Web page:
Seven Reasons to Keep Calm and Ride the Tiger

This has the potential to end up as an exceedingly embarassing post in retrospect, much like the confident blusterings of Wall Street bigwigs in 2007 or 1929 convinced the boom would never end.

Still, I guess someone has to stick their neck out.

(1) Booms tend to precede busts. But… what boom? Most of the developed world has only barely finished recovering their peak (inflation adjusted) GDP per capita of 2007-2008. Of the major economies in this group, only Germany, the US, and Japan have gained ground as of 2014, and of the latter two, only by the thinnest of margins. France and the UK remain 2% below 2007 per capita output; Italy, by about 10%.


(2) Usually major recessions come in intervals of at least 10 years, the normal period for the Caution → Overconfidence → Loosening credit standards → Panic → Bust → Caution cycle to run its course. I think we are still very much in the Caution stage from the hangover of the Great Recession. Of course you can also get recessions from supply shocks like the 1970s oil crises, but that is patently not the case now. Apart from those countries that benefit from high oil prices (Russia, etc.) this should if anything act as a counteracting buffer.

(3) By themselves, stockmarket declines do not necessarily mean much, even in economies like the US (and unlike China) where companies get a large percentage of their financing from the financial markets. The 1987 stockmarket collapse remains by far the largest single day decline to date, but did not lead to a recession.

(4) They mean much less in China. As noted by many other columnists here like Eamonn Fingleton, the stockmarket is little more than a casino there. Only 2-3% of the populations participates in it. Companies do not rely on it for financing. They rely on banks, especially the state-owned behemoths.


Shanghai’s 40% drop in recent months looks concerning… until one notes that the net effect has merely been to return it to the average level of January 2015, which in turn was still double that of 2014 as a whole.

(5) Growth in the Chinese economy has crashed from its typical 10% to… well, 7%. Not much of a crash, is it? Note that China now produces about ten times as much steel and twice as many automobiles as the US. The potential for further 40% investment of GDP-driven growth in heavy manufacturing that has powered it for the past twenty years is now over and focus has to move over into consumption and services. This is an entirely natural development for a successfully catching up economy. South Korea also underwent a transition from ~10% growth in 1990 and earlier, to ~7% by 2000 and ~4% now. China’s GDP per capita level (both nominal and PPP) is today approximately analogous to Korea’s in the early 1990s, so given their similar human capital profiles, it is reasonable to expect China’s growth trajectory to resemble Korea’s with a 20 year time lag. In other words, it should be slowing right about now. Doesn’t mean it will collapse like the Sino-pessimists claim.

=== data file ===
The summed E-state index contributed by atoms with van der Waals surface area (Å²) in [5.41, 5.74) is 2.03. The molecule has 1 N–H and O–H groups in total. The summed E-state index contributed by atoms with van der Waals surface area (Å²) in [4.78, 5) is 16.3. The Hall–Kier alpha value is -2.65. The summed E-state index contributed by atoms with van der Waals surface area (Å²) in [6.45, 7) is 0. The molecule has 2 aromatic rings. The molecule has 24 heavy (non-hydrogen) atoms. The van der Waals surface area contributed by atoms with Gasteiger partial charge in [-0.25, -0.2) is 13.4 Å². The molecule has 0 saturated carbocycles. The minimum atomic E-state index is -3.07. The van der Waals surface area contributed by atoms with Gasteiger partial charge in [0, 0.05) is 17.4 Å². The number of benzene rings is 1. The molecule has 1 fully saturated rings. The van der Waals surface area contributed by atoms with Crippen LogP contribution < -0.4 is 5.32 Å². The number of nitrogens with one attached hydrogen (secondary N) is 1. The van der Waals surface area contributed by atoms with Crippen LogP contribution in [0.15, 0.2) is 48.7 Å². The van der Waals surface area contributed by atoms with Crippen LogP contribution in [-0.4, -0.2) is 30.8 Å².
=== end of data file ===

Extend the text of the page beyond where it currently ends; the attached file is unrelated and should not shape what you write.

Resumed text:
No shortrun shocks can change this fundamental picture, just as the 1998 Asian financial crisis had no permanent impact on South Korea. And unlike South Korea and the other Asian “tigers” at that time, China has much bigger buffers in the way of foreign currency reserves: Enough to cover 322% of its foreign currency debts, compared to 22% in Korea in 1998. So a currency crisis of that sort is simply out of the question. This is all rather obvious, of course, but even – especially – obvious things need to be repeated from time to time.

(6) There has been a spike in volatility (as proxied by VIX), but historically this has not led to recessions about as frequently as it has. Below is a historical graph. Note that it leaves out the 1987 event, which saw VIX reaching an all time peak at 150.



The Baltic Dry Index, a proxy for the cost of shipping, which people were making a big deal of back in 2007-2008, is currently at historically normal, unremarkable levels.

(7) Even Ambrose Evans-Pritchard, who has predicted about twelve of the past zero Chinese recessions, is unusually upbeat (relatively speaking). Though given his record, this admittedly might be more a source of panic than placation.

Disclaimer: Needless to say, this is not official investment advice.

Anatoly Karlin is a transhumanist interested in psychometrics, life extension, UBI, crypto/network states, X risks, and ushering in the Biosingularity.


Inventor of Idiot’s Limbo, the Katechon Hypothesis, and Elite Human Capital.


Apart from writing booksreviewstravel writing, and sundry blogging, I Tweet at @powerfultakes and run a Substack newsletter.


  1. Crashes happen. The question is, what next? When interest rates are high, the answer is easy – lower them. When interest rates are at rock bottom (as in US and Europe) that’s your main easy answer gone. Another option is increase government spending. Both the US and Europe have governments in power that are quite averse to exercising it. I think this makes the potential for economic disaster quite high. But it has to be put in perspective, big downturns are rare.

    It seems like the most solid answer to the question “will there be a big bust now” is “probably not” most of the time. My question is, how confident are you? Do you think the bears are idiots, or is it a pretty close call?

  2. The housing market is indeed beginning to recover in China, but slowly, and certainly that has not yet fed through to the economy as a whole.

  3. I just want to know: Evola reference?